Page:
State party won't ratify "safe states" ticket
By Alan Maass | September 17, 2004 | Page 2
THE VERMONT Green Party voted last weekend not to ratify the national party's presidential nominee David Cobb--and instead endorse Ralph Nader's independent campaign. That means that Cobb and running mate Patricia LaMarche will not appear on the Vermont ballot.
The state party's nominating convention endorsed Nader, but he won't be on the ballot as the Green candidate, either--at Nader's request. Instead, Nader is seeking to qualify as an independent.
The move by the Vermont Greens reflects deep dissatisfaction among members over the outcome of the party's national convention in Milwaukee in June. There, Cobb won the party's presidential nomination, but by a very narrow margin over supporters of Nader and his running mate Peter Camejo, a leading Green Party member.
Pro-Nader Greens say that Cobb--by exploiting a delegate structure that gave disproportionate weight to small states with weak Green Parties--was able to dominate the convention even though he won fewer than 15 percent of the votes cast where open primaries were held.
His candidacy represents a so-called "safe states" strategy, in which the Greens help John Kerry by not running an all-out campaign in "battleground states" where they could do well enough to tip the balance to George Bush. Cobb supporters often claim that he has renounced this strategy and represents an alternative to both the Democrats and Republicans.
But participants at the Vermont nominating convention said that LaMarche specifically acknowledged the campaign's "safe states" approach. "We could not in good faith recommend that our members support any candidate who would not be a strong alternative to the Republican and Democrat interests who control our government," Danny Weiss, a cofounder of the Vermont Green Party and member of the state party's steering committee, said in a statement to the press. "Many members felt that the Cobb and LaMarche ticket would in fact do more harm to the Vermont Green Party than good."
Several state Green Parties have taken up the question of whether to put Cobb's name on the ballot. In Utah, the Cobb-LaMarche ticket won't appear on the Green Party ballot line. And in California--the heart of the Green Party, where hundreds of thousands of members voted overwhelmingly for Camejo in the largest Green primary by far--the state coordinating committee narrowly voted down a proposal to convene a statewide special convention to consider replacing Cobb on the ballot.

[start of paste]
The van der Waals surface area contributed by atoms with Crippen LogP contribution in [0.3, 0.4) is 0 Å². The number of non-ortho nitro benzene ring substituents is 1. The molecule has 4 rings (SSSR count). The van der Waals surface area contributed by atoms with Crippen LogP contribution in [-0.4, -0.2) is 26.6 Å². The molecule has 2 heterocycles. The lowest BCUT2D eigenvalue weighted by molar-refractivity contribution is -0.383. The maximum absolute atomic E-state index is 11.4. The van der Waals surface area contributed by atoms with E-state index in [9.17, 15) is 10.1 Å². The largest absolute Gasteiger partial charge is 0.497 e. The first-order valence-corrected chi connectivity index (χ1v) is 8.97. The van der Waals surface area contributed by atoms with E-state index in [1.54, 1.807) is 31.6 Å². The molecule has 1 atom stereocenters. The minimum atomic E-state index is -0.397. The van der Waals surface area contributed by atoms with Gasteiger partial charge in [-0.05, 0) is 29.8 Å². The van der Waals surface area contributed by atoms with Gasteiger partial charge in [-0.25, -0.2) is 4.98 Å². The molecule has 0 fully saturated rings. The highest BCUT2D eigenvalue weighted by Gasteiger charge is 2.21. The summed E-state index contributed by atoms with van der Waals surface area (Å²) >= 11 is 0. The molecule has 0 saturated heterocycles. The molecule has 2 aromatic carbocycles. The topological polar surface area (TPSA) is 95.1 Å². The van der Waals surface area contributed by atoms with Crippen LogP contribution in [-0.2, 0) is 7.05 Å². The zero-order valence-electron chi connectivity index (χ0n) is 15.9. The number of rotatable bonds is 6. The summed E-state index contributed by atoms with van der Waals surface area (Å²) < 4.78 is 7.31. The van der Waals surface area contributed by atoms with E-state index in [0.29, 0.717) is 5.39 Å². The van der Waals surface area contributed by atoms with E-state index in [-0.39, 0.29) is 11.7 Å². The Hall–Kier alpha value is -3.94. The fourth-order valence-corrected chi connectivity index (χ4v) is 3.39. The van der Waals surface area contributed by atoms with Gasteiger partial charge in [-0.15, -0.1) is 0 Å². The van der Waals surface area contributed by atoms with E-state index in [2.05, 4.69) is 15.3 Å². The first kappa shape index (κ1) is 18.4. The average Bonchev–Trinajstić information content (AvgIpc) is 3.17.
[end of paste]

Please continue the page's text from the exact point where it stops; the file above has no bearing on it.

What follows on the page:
National officials of the Green Party are bitterly opposed to these challenges, and Vermont Greens say they have been threatened with disaffiliation. James Leas, a Green Party candidate for state attorney general, said that as a delegate to the national party's coordinating committee, "I've seen quite a number of threats."
Leas said that LaMarche told the nominating convention that she personally "respected our right to make a decision as an independent statewide party." But, Leas added, she later said that "there may be consequences to your decision from the national Green Party."
The Nader campaign welcomed the Vermont party's endorsement, though it decided not to ask to be listed on the state party's ballot line. This was out of a fear that a lawsuit could disqualify Nader as the state Green Party's candidate after it was too late to qualify in any other way.
The Nader campaign is plenty familiar with lawsuits. Over the last week, said staffers, the campaign faced a total of 19 different suits in 16 states, all inspired by the Democratic Party's effort to keep the independent candidate off the November ballot.
The Republicans are up to their old tricks kicking people off the voter rolls, and the Democrats are trying their best to deny ballot status to a genuine alternative candidate. Nothing shows more clearly the corruption of the two-party system.